A Massachusetts man pleaded guilty today to assaulting law enforcement officers during the breach of the U.S. Capitol on Jan. 6, 2021. His and others’ actions disrupted a joint session of the U.S. Congress convened to ascertain and count the electoral votes related to the presidential election.
Troy Sargent, 38, of Pittsfield, Massachusetts, pleaded guilty in the District of Columbia to all six counts of an indictment, including felony charges of assaulting, resisting, or impeding officers and civil disorder, as well as four related misdemeanor offenses.
According to court documents, Sargent was part of a crowd of rioters illegally on the Capitol grounds on Jan. 6. At approximately 2:30 p.m., he stepped forward from the crowd and swung his open hand towards a U.S. Capitol Police Officer, making contact with the officer. Immediately afterward, another officer instructed Sargent and others, “Do not start attacking people.” Thirty seconds later, at approximately 2:31 p.m., Sargent again advanced toward the front of the crowd and swung his open hand towards the same officer; this time, he made contact with someone else in the crowd. In this second incident, Sargent intended to make contact with the same officer. In a social media message later, he wrote to another person, “I got two hits in on the same rookie cop …”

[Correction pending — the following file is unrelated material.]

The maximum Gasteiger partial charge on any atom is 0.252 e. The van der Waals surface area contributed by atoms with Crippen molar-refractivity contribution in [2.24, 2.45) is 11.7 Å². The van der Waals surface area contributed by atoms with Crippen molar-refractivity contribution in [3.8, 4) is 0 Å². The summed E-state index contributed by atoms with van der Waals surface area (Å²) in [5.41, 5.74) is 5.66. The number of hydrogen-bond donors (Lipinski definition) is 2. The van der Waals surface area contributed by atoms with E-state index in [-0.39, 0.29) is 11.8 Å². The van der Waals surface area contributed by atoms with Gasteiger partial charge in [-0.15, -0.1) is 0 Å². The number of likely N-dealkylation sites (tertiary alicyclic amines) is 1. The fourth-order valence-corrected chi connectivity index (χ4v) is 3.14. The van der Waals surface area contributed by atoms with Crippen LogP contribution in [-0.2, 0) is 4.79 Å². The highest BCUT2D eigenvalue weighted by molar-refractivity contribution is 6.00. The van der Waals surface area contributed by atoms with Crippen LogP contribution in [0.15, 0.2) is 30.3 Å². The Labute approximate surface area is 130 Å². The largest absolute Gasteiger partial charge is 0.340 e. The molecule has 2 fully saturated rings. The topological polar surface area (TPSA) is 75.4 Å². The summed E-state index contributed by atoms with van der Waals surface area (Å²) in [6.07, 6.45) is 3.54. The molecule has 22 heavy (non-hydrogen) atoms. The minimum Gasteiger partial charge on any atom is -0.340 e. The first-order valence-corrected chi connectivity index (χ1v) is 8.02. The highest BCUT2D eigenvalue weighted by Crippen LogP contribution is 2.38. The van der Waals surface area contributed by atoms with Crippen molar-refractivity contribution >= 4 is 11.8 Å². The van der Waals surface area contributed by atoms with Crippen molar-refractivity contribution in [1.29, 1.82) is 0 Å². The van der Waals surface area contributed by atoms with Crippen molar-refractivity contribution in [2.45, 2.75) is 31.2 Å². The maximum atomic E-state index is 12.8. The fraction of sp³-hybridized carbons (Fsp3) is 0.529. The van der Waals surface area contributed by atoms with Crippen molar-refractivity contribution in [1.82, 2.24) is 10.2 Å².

Sargent was arrested on March 9, 2021, in Pittsfield, Massachusetts. He is to be sentenced on Oct. 3, 2022. He faces a statutory maximum of eight years in prison on the charge of assaulting, resisting, or impeding officers and up to five years in prison in prison on the civil disorder charge. He also faces a total of 3 ½ years in prison on the four misdemeanors. The charges also carry potential financial penalties. A federal district court judge will determine any sentence after considering the U.S. Sentencing Guidelines and other statutory factors.
The U.S. Attorney’s Office for the District of Columbia and the Justice Department’s National Security Division are prosecuting the case, with valuable assistance provided by the U.S. Attorney’s Office for the District of Massachusetts.
The FBI’s Boston Field Office investigated the case, with valuable assistance from the FBI’s Washington Field Office, the U.S. Capitol Police and the Metropolitan Police Department
In the 17 months since Jan. 6, 2021, more than 840 individuals have been arrested in nearly all 50 states for crimes related to the breach of the U.S. Capitol, including over 250 individuals charged with assaulting or impeding law enforcement. The investigation remains ongoing.
Anyone with tips can call 1-800-CALL-FBI (800-225-5324) or visit tips.fbi.gov.